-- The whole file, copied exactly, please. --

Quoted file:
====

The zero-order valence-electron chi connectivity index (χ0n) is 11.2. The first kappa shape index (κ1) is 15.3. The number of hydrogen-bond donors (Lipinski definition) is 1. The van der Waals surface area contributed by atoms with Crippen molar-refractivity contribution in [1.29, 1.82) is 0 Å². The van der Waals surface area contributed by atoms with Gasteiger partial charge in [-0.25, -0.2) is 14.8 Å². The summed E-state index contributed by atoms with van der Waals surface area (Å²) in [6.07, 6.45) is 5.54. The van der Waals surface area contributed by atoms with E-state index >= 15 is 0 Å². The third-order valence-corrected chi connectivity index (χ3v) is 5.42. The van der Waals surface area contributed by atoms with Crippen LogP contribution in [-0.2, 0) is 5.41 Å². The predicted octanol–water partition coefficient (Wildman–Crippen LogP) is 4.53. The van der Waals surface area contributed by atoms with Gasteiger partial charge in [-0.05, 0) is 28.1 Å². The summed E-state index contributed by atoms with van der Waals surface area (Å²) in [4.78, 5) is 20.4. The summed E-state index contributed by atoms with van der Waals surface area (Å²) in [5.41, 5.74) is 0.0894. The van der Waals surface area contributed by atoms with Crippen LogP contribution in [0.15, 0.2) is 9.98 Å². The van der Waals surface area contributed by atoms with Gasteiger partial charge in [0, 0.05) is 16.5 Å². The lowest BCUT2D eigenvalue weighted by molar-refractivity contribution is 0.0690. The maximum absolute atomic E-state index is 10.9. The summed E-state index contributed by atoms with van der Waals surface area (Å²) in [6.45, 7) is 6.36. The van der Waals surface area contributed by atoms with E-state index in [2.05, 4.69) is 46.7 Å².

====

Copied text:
The zero-order valence-electron chi connectivity index (χ0n) is 11.2. The first kappa shape index (κ1) is 15.3. The number of hydrogen-bond donors (Lipinski definition) is 1. The van der Waals surface area contributed by atoms with Crippen molar-refractivity contribution in [1.29, 1.82) is 0 Å². The van der Waals surface area contributed by atoms with Gasteiger partial charge in [-0.25, -0.2) is 14.8 Å². The summed E-state index contributed by atoms with van der Waals surface area (Å²) in [6.07, 6.45) is 5.54. The van der Waals surface area contributed by atoms with E-state index >= 15 is 0 Å². The third-order valence-corrected chi connectivity index (χ3v) is 5.42. The van der Waals surface area contributed by atoms with Crippen LogP contribution in [-0.2, 0) is 5.41 Å². The predicted octanol–water partition coefficient (Wildman–Crippen LogP) is 4.53. The van der Waals surface area contributed by atoms with Gasteiger partial charge in [-0.05, 0) is 28.1 Å². The summed E-state index contributed by atoms with van der Waals surface area (Å²) in [4.78, 5) is 20.4. The summed E-state index contributed by atoms with van der Waals surface area (Å²) in [5.41, 5.74) is 0.0894. The van der Waals surface area contributed by atoms with Crippen LogP contribution in [0.15, 0.2) is 9.98 Å². The van der Waals surface area contributed by atoms with Gasteiger partial charge in [0, 0.05) is 16.5 Å². The lowest BCUT2D eigenvalue weighted by molar-refractivity contribution is 0.0690. The maximum absolute atomic E-state index is 10.9. The summed E-state index contributed by atoms with van der Waals surface area (Å²) in [6.45, 7) is 6.36. The van der Waals surface area contributed by atoms with E-state index in [2.05, 4.69) is 46.7 Å².